Since we hadn’t driven anywhere lately, we took off this weekend up to Fayetteville, NC to visit our daughter and her husband. If you’d have asked me the best way to get from Atlanta to Fayetteville, I never would have guessed that you would take I-20 east until it ends and drive briefly north, but that was the path that the GPS laid out. We left home around 1:00 pm and I was getting pretty hungry by the time we hit the South Carolina line (in spite of the biscuit we ate before we got on the highway). One of the places recommended to me, several years ago by a business cohort from Augusta (when we were heading to Myrtle Beach) was the Barbecue Barn in North Augusta, SC. We had planned to stop there a couple of times over the years, but never seemed to be in that area around meal time.
As we pulled up in the gravel parking lot, one of the first things I was struck by was the phone number on the building. In Atlanta, we’ve had ten digit dialing for so long that whenever I see a seven digit number I immediately think of something as “missing”.
Note the meat choices on the menu – BBQ, pork loin, chicken breast, ribs and (on the piece of paper on the bottom of the menu) brisket. This simple menu board clarifies an essential truth about barbecue in the South – “Barbecue” is pork. Don’t get me wrong, I love brisket as much as, if not more than, the next guy, but you “barbecue” a brisket. “Barbecue”, as a noun, equals pork, as the Good Lord intended. It’s in print on that sign – therefore it must be true.
We planned to share a meal, as we thought we’d be having dinner when we arrived in Fayetteville. We chose to share a combo, initially shooting for brisket and pork, but as the brisket was new to the menu, they didn’t know how much they would sell in a day and they were sold out. We settled instead on pork and ribs and each chose one side – slaw for my bride and hash for me.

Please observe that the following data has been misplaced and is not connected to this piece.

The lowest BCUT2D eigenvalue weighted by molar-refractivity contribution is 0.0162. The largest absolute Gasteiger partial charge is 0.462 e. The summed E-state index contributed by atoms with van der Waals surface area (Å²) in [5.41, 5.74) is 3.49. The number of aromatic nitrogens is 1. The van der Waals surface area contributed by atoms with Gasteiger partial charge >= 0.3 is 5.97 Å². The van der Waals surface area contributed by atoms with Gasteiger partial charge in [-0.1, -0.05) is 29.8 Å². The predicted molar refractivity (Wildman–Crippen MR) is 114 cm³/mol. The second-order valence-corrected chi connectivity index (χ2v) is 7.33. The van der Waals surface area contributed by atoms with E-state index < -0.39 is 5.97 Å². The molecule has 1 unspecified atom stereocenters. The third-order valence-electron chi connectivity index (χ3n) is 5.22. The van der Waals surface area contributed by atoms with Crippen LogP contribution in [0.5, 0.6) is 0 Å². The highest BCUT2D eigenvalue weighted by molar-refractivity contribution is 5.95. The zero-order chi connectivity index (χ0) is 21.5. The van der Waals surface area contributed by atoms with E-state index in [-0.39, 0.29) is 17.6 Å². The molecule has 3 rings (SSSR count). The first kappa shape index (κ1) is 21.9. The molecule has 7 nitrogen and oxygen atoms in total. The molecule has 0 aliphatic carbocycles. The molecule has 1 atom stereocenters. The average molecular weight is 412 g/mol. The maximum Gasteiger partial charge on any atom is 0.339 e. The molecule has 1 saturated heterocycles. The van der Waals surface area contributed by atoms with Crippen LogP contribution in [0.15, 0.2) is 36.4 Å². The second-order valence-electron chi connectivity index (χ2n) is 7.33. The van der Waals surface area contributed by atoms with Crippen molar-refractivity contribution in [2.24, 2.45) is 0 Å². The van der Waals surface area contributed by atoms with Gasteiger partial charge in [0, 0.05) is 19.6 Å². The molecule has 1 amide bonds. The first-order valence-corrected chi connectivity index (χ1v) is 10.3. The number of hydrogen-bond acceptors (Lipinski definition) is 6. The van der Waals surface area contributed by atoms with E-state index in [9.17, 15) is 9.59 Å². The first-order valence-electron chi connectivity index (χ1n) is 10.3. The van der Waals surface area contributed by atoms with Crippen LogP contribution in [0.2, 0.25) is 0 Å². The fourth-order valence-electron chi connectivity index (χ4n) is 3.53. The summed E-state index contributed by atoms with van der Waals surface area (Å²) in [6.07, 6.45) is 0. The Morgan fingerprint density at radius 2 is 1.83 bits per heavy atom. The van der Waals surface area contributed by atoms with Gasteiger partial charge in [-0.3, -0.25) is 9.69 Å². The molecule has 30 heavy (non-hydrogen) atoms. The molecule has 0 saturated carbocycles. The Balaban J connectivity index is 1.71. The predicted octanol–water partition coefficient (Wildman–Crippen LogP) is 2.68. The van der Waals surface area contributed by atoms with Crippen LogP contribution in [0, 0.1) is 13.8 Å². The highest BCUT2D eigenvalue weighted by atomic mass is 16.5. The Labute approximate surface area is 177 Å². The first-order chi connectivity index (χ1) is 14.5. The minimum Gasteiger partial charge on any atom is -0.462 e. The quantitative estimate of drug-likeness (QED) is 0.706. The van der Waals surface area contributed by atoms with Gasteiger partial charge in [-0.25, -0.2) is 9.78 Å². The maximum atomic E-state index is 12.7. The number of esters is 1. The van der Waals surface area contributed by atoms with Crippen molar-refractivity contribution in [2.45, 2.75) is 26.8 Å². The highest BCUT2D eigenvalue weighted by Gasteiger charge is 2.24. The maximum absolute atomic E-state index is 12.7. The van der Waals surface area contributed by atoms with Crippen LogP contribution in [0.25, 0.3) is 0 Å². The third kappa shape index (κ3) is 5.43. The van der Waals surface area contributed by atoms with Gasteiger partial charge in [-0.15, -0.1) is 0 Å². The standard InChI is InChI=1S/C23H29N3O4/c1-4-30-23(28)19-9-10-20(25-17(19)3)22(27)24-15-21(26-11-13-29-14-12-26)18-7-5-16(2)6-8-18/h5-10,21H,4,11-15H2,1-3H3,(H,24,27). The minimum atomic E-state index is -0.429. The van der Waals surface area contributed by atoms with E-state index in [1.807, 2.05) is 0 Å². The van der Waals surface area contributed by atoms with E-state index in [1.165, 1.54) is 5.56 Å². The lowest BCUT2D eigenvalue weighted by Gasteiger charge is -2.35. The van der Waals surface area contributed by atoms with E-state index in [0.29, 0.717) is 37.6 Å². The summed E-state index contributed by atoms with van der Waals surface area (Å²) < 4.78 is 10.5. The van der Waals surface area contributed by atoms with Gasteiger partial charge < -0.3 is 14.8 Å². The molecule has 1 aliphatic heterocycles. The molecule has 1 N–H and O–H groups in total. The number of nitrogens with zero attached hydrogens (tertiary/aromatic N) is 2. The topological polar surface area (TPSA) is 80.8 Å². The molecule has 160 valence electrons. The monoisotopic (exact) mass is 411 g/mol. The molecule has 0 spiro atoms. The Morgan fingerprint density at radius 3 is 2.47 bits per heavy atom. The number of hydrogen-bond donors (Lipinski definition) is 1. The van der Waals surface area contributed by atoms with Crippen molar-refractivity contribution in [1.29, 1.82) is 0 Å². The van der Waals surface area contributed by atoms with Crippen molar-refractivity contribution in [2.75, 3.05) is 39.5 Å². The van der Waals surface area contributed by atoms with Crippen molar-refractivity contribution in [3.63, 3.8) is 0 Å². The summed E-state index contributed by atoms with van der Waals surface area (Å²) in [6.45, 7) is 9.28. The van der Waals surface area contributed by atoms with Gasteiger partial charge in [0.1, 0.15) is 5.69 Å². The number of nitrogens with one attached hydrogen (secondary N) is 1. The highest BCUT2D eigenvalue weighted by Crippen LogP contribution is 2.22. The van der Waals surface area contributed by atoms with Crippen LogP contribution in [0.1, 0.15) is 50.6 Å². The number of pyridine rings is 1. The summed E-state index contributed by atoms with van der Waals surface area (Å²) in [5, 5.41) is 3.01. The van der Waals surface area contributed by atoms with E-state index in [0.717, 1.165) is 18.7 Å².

While we waited for the food, I was checking out the sauce choices. I expected that they would have a SC-style barbecue sauce (it was good) and they also accommodated the proximity to the Georgia border with the spicy and mild tomato-based sauces (they were both okay). The shocker on this table was the spicy mustard sauce. I don’t know that I’ve ever had a spicy SC-style mustard sauce and this was very good. In fact, as we were getting in the car, my beloved said that this was her favorite barbecue sauce, ever.
One of the things that I look forward to in SC is the hash served with the ‘cue. This was the first has that I’ve had in a couple of years and it was fine. Adding that spicy mustard sauce to it made it much more than that. The meats were smoked well and were well complemented by the sauce. I heard that the slaw was okay. That spicy sauce was the standout of the meal. One of the other oddities, to me, were the irregularly shaped hush puppies (you can’t see them in the picture – they’re under the ribs). This is another feature unique to Carolina barbecue – we don’t typically see hush puppies served with barbecue at home.
As we were ordering our meal, I noticed the fresh cakes (on styrofoam plates, wrapped in plastic) by the register, but refrained. But as we were walking out the door, my will power caved and went back for a piece of the key lime cake.
I don’t know if you’ve ever had key lime cake, but it’s been on my mind since I heard a story on NPR several weeks ago on the Splendid Table. Key lime cake has the key lime flavoring in the cake itself and a sour cream frosting. Jo then signaled from the door for me to grab her a slice of the peanut butter-caramel cake. We each ate our slices as we drove.
Not a bad way to travel through South Carolina.